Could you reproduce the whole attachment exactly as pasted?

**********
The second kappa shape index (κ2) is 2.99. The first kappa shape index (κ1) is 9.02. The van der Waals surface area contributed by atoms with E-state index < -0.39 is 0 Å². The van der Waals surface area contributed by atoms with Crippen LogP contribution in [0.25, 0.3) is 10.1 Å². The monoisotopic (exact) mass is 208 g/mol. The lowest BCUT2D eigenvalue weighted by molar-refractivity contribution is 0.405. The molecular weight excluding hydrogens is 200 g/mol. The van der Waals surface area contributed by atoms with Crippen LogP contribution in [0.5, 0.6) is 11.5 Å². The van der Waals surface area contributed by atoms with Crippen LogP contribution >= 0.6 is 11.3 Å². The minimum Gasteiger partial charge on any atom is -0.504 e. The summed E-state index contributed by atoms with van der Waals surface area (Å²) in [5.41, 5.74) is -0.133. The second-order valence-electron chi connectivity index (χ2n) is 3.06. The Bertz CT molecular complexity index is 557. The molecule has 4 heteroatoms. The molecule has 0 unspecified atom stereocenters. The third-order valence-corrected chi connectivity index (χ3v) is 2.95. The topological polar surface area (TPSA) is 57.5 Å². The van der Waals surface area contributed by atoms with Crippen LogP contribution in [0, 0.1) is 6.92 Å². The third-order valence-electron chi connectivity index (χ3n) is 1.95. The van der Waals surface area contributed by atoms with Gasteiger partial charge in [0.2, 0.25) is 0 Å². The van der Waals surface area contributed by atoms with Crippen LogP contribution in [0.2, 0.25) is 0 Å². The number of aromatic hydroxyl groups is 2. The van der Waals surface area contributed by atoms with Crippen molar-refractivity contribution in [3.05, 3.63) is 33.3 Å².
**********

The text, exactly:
The second kappa shape index (κ2) is 2.99. The first kappa shape index (κ1) is 9.02. The van der Waals surface area contributed by atoms with E-state index < -0.39 is 0 Å². The van der Waals surface area contributed by atoms with Crippen LogP contribution in [0.25, 0.3) is 10.1 Å². The monoisotopic (exact) mass is 208 g/mol. The lowest BCUT2D eigenvalue weighted by molar-refractivity contribution is 0.405. The molecular weight excluding hydrogens is 200 g/mol. The van der Waals surface area contributed by atoms with Crippen LogP contribution in [0.5, 0.6) is 11.5 Å². The van der Waals surface area contributed by atoms with Crippen LogP contribution >= 0.6 is 11.3 Å². The minimum Gasteiger partial charge on any atom is -0.504 e. The summed E-state index contributed by atoms with van der Waals surface area (Å²) in [5.41, 5.74) is -0.133. The second-order valence-electron chi connectivity index (χ2n) is 3.06. The Bertz CT molecular complexity index is 557. The molecule has 4 heteroatoms. The molecule has 0 unspecified atom stereocenters. The third-order valence-corrected chi connectivity index (χ3v) is 2.95. The topological polar surface area (TPSA) is 57.5 Å². The van der Waals surface area contributed by atoms with Crippen LogP contribution in [0, 0.1) is 6.92 Å². The third-order valence-electron chi connectivity index (χ3n) is 1.95. The van der Waals surface area contributed by atoms with Gasteiger partial charge in [0.2, 0.25) is 0 Å². The van der Waals surface area contributed by atoms with Crippen LogP contribution in [0.2, 0.25) is 0 Å². The number of aromatic hydroxyl groups is 2. The van der Waals surface area contributed by atoms with Crippen molar-refractivity contribution in [3.05, 3.63) is 33.3 Å².